Find Therapists, Counselors and Psychologists in Greenville , North Carolina

Find a therapist in Greenville , North Carolina that meets your needs. Browse our comprehensive list of affordable and licensed therapists in Greenville , to find a professional specializing in counseling people with stress, anxiety, depression, relationship issues, grief and more.

Ashleigh Bryan

Ashleigh Bryan, MS, LMFT

You've taken a courageous first step by reaching out for therapy and I would be honored to facilitate your therapeutic process. As a Licensed Marriage and Family Therapist with over ten years of experience in the field, I can offer expertise to facilitate reaching the goals you want to achieve in the therapy process. My goal is to help you uncover your true potential and lead a life that is worth celebrating. While Read More...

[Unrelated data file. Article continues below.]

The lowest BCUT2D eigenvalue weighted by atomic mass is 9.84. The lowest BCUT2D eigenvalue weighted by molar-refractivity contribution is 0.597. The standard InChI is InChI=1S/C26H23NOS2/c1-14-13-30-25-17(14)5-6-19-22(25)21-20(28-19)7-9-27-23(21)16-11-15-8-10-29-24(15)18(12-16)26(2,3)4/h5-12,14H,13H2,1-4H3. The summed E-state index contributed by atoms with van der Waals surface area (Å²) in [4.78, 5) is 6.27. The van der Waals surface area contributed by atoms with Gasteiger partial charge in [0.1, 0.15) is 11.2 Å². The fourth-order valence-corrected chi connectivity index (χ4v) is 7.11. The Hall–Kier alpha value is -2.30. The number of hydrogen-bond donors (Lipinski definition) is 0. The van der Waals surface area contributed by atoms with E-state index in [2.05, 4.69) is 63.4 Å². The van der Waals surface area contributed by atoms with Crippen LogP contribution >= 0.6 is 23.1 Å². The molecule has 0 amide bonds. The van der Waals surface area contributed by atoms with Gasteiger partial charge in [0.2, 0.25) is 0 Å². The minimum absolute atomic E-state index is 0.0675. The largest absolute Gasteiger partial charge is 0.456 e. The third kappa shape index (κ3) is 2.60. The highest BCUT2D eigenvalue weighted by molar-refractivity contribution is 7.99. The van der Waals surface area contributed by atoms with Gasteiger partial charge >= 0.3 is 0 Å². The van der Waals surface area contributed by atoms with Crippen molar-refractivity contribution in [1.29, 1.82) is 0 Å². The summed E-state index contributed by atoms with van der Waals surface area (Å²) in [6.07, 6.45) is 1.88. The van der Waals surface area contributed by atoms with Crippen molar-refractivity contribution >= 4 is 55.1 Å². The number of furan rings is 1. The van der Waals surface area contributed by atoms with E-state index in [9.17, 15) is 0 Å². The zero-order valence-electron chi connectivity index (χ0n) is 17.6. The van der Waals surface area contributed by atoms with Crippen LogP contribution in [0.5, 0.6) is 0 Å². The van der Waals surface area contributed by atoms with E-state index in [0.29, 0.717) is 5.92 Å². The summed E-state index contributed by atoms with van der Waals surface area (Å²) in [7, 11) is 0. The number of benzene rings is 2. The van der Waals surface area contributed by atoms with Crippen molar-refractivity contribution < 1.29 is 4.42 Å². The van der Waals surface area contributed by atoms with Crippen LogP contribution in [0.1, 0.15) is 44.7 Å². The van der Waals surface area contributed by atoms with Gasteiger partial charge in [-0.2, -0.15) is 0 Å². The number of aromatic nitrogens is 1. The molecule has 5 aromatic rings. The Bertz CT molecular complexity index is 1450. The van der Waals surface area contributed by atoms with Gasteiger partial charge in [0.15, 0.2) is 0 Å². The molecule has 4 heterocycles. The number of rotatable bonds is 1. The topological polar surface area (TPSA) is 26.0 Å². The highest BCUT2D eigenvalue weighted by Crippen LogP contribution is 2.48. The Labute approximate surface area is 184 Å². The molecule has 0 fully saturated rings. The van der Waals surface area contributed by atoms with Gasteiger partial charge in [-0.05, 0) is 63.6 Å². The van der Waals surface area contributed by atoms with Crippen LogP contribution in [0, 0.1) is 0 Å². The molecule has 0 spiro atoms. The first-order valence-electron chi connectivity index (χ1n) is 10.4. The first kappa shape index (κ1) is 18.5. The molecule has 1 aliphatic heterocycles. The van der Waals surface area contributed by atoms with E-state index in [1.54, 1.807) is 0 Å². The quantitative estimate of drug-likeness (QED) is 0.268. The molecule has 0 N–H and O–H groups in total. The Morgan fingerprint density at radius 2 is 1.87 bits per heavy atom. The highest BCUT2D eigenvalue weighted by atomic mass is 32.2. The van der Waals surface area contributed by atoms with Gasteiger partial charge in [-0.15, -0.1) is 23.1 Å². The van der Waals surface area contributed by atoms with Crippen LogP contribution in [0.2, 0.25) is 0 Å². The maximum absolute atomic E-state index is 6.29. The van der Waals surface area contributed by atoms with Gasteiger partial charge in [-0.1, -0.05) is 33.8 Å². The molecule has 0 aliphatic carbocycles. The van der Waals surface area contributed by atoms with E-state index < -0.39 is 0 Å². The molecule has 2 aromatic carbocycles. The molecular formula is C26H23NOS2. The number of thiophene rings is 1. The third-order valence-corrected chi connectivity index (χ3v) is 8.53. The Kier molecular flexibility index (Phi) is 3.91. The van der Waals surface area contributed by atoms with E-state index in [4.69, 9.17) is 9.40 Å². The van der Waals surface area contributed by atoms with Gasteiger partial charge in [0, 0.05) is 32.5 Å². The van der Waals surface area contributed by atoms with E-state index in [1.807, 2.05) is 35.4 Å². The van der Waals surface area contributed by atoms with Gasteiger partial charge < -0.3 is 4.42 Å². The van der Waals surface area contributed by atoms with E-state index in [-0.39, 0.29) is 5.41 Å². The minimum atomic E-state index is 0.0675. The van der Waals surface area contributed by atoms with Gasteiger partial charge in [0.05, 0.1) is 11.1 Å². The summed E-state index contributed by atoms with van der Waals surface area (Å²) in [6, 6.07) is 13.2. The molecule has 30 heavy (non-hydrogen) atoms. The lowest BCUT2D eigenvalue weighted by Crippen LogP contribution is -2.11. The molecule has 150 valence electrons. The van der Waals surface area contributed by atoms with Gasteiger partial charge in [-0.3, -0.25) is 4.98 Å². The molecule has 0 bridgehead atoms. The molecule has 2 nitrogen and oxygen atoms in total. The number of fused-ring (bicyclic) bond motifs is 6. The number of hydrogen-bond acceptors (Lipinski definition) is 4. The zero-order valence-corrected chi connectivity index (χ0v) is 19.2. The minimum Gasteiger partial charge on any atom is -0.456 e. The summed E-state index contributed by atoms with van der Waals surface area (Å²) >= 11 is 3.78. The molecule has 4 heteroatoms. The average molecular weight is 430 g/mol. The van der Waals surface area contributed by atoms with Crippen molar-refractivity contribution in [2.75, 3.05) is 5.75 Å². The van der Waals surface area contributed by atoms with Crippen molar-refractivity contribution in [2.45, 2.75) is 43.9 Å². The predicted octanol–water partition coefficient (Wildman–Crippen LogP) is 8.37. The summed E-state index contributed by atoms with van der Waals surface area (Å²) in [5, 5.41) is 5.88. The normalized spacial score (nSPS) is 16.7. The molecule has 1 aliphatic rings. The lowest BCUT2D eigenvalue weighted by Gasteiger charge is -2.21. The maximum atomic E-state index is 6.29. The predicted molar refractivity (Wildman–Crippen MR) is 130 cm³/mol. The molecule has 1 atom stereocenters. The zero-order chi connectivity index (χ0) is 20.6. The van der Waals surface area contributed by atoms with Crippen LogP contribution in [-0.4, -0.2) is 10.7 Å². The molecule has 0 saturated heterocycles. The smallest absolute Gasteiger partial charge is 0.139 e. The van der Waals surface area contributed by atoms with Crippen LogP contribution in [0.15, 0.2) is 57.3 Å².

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  • Languages: English
  • Experience: 10 years


Kemi Huntley

Kemi Huntley, LPC

Hello my name is Kemi Huntley and I am a Licensed Professional Counselor and I have a Masters in Rehabilitation Counseling. I have experience working with individuals on an authentic level; I'm always meeting individuals where they are and walking alongside this wellness journey with them to get them to a place where feel mentally strong enough to then empower themselves. In addition, I have experience in treating various mental health disorders Read More...
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  • Languages: English
  • Experience: 5 years


Dr. Nina Solanki

Dr. Nina Solanki, Psy.D.

I am a Licensed Clinical Psychologist with over 10 years of experience practicing traditional therapy. I specialize in anxiety, relationship issues, self-confidence, eating issues (chronic dieting, overeating, body image issues), and overall self-improvement. My treatment approach is solutions focused in order to get the root of the issue and to help facilitate change. My preferred communication is through messaging and live chat. I take a holistic approach to mental health, meaning I address your thoughts Read More...
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  • Languages: English
  • Experience: 10 years


Kristina Ellen

Kristina Ellen, LPC, LCAS, CCTP